Slings Slingstones

Author: Robert York
Publisher:
ISBN:
Format: PDF, Mobi
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The authors examine the history of Oceania and the Americas to unveil the significant role slings and slingstones played in developing societies.

New Mexico and the Pimer a Alta

Author: John G. Douglass
Publisher: University Press of Colorado
ISBN: 1607325748
Format: PDF
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Focusing on the two major areas of the Southwest that witnessed the most intensive and sustained colonial encounters, New Mexico and the Pimería Alta compares how different forms of colonialism and indigenous political economies resulted in diverse outcomes for colonists and Native peoples. Taking a holistic approach and studying both colonist and indigenous perspectives through archaeological, ethnohistorical, historical, and landscape data, contributors examine how the processes of colonialism played out in the American Southwest. Although these broad areas—New Mexico and southern Arizona/northern Sonora—share a similar early colonial history, the particular combination of players, sociohistorical trajectories, and social relations within each area led to, and were transformed by, markedly diverse colonial encounters. Understanding these different mixes of players, history, and social relations provides the foundation for conceptualizing the enormous changes wrought by colonialism throughout the region. The presentations of different cultural trajectories also offer important avenues for future thought and discussion on the strategies for missionization and colonialism. The case studies tackle how cultures evolved in the light of radical transformations in cultural traits or traditions and how different groups reconciled to this change. A much needed up-to-date examination of the colonial era in the Southwest, New Mexico and the Pimería Alta demonstrates the intertwined relationships between cultural continuity and transformation during a time of immense change and highlights contemporary thought on the colonial experience. Contributors: Joseph Aguilar, Jimmy Arterberry, Heather Atherton, Dale Brenneman, J. Andrew Darling, John G. Douglass, B. Sunday Eiselt, Severin Fowles, William M. Graves, Lauren Jelinek, Kelly L. Jenks, Stewart B. Koyiyumptewa, Phillip O. Leckman, Matthew Liebmann, Kent G. Lightfoot, Lindsay Montgomery, Barnet Pavao-Zuckerman, Robert Preucel, Matthew Schmader, Thomas E. Sheridan, Colleen Strawhacker, J. Homer Thiel, David Hurst Thomas, Laurie D. Webster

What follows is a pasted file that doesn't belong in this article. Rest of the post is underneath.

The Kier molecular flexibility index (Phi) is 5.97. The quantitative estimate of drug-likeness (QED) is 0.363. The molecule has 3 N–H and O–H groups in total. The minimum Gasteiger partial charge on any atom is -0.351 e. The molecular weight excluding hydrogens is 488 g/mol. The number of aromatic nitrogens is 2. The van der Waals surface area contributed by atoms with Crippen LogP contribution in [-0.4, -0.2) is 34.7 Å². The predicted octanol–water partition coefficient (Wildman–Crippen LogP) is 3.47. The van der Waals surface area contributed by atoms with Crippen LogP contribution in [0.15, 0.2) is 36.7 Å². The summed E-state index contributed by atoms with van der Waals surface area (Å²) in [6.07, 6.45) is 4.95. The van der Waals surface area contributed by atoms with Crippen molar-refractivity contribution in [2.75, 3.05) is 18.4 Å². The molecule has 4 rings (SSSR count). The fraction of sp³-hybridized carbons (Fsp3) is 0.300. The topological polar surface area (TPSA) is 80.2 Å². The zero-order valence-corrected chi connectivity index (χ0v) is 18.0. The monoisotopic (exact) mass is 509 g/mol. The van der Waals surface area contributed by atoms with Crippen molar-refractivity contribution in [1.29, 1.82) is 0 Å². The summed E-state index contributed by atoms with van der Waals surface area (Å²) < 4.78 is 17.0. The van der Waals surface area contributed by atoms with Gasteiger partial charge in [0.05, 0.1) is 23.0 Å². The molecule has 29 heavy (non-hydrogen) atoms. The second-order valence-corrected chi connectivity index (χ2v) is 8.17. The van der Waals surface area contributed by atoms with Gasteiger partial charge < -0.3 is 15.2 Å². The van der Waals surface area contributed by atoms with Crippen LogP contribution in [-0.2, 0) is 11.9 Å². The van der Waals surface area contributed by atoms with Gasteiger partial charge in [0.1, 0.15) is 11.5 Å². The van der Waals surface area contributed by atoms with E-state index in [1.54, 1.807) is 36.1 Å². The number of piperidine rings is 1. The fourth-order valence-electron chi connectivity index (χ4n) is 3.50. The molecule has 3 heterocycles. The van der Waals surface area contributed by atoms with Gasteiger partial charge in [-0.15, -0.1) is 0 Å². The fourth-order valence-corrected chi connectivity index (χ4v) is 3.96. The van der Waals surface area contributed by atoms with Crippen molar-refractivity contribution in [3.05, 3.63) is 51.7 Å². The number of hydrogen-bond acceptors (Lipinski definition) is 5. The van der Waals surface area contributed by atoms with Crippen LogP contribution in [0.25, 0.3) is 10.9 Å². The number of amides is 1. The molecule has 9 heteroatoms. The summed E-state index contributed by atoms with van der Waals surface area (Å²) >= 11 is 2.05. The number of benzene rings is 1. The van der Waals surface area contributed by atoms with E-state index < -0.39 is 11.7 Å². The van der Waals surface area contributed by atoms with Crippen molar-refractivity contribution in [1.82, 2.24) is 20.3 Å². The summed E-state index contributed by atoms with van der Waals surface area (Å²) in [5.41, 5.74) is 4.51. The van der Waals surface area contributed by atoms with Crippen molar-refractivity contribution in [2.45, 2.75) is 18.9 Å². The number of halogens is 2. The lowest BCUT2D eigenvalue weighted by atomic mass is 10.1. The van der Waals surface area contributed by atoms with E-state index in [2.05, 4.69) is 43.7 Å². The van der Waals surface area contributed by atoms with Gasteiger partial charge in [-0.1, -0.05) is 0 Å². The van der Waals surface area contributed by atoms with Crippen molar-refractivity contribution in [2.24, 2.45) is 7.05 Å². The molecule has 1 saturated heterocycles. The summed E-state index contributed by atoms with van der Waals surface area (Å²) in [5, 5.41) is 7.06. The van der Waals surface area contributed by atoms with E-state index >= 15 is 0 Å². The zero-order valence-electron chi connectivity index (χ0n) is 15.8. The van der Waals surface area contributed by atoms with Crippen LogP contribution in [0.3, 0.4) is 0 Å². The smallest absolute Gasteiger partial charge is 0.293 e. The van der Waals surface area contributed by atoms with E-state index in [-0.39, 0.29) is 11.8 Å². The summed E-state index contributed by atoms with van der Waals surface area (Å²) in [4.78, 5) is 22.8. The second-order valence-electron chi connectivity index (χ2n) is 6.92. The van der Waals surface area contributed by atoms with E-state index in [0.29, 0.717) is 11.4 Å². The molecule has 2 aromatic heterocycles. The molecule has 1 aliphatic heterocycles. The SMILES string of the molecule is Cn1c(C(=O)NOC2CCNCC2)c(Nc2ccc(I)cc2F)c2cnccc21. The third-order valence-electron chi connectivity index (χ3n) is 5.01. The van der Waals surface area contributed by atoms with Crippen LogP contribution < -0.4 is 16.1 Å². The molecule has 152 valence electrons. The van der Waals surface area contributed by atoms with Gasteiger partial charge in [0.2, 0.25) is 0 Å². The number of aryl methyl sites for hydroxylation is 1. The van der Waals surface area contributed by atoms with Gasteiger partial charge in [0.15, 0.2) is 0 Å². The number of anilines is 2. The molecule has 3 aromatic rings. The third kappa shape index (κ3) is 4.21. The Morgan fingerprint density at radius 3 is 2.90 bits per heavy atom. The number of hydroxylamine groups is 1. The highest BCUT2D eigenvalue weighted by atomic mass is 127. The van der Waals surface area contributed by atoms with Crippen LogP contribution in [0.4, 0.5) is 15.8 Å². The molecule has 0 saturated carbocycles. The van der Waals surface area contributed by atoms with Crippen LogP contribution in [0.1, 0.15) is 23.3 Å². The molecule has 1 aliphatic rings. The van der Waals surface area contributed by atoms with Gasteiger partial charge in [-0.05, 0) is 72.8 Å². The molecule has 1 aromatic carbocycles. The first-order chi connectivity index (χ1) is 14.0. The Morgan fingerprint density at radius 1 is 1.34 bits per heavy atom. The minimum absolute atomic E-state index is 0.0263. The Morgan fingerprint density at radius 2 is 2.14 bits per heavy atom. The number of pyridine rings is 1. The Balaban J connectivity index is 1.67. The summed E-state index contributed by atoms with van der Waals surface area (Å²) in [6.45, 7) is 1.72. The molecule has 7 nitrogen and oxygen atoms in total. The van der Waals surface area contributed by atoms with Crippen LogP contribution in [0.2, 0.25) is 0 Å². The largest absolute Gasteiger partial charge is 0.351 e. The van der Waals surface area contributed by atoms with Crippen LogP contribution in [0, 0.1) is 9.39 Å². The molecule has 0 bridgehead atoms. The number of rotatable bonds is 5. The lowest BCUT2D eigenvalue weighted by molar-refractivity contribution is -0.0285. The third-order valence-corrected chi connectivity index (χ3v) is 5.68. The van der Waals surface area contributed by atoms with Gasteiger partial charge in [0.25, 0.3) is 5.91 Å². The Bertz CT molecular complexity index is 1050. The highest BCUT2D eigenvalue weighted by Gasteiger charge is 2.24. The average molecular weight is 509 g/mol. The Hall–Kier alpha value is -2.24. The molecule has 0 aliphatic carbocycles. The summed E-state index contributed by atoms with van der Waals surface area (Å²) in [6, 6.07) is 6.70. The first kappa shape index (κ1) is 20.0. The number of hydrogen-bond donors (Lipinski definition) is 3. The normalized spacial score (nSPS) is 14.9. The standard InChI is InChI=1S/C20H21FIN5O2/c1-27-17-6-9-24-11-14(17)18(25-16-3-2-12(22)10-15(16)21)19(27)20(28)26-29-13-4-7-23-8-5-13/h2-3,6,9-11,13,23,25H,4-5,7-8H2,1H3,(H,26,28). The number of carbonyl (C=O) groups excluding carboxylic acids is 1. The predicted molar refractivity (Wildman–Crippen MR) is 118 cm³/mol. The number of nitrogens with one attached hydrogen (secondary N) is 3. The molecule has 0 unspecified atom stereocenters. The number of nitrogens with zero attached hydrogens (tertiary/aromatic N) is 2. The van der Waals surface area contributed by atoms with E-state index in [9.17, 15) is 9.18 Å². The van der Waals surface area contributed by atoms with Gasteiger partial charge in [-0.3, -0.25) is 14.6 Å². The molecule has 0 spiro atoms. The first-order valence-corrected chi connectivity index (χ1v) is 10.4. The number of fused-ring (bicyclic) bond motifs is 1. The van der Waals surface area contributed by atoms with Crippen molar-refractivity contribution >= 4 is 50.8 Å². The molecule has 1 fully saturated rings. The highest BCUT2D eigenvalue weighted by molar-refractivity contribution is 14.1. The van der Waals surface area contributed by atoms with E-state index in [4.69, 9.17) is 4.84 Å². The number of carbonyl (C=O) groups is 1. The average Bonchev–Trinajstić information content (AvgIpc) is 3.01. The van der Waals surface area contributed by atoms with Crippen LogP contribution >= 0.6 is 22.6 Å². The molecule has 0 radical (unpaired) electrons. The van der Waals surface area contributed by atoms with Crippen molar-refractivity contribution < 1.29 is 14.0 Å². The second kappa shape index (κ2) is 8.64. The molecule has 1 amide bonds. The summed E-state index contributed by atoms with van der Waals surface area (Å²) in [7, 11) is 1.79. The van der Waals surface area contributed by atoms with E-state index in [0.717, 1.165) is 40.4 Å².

Human Adaptation in Ancient Mesoamerica

Author: Nancy Gonlin
Publisher: University Press of Colorado
ISBN: 1607323923
Format: PDF, Mobi
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This volume explores the dynamics of human adaptation to social, political, ideological, economic, and environmental factors in Mesoamerica and includes a wide array of topics, such as the hydrological engineering behind Teotihuacan’s layout, the complexities of agriculture and sustainability in the Maya lowlands, and the nuanced history of abandonment among different lineages and households in Maya centers. The authors aptly demonstrate how culture is the mechanism that allows people to adapt to a changing world, and they address how ecological factors, particularly land and water, intersect with nonmaterial and material manifestations of cultural complexity. Contributors further illustrate the continuing utility of the cultural ecological perspective in framing research on adaptations of ancient civilizations. This book celebrates the work of Dr. David Webster, an influential Penn State archaeologist and anthropologist of the Maya region, and highlights human adaptation in Mesoamerica through the scientific lenses of anthropological archaeology and cultural ecology. Contributors include Elliot M. Abrams, Christopher J. Duffy, Susan Toby Evans, Kirk D. French, AnnCorinne Freter, Nancy Gonlin, George R. Milner, Zachary Nelson, Deborah L. Nichols, David M. Reed, Don S. Rice, Prudence M. Rice, Rebecca Storey, Kirk Damon Straight, David Webster, Stephen L. Whittington, Randolph J. Widmer, John D. Wingard, and W. Scott Zeleznik.

Hillforts of the Ancient Andes

Author: Elizabeth N. Arkush
Publisher:
ISBN: 9780813061740
Format: PDF, ePub, Docs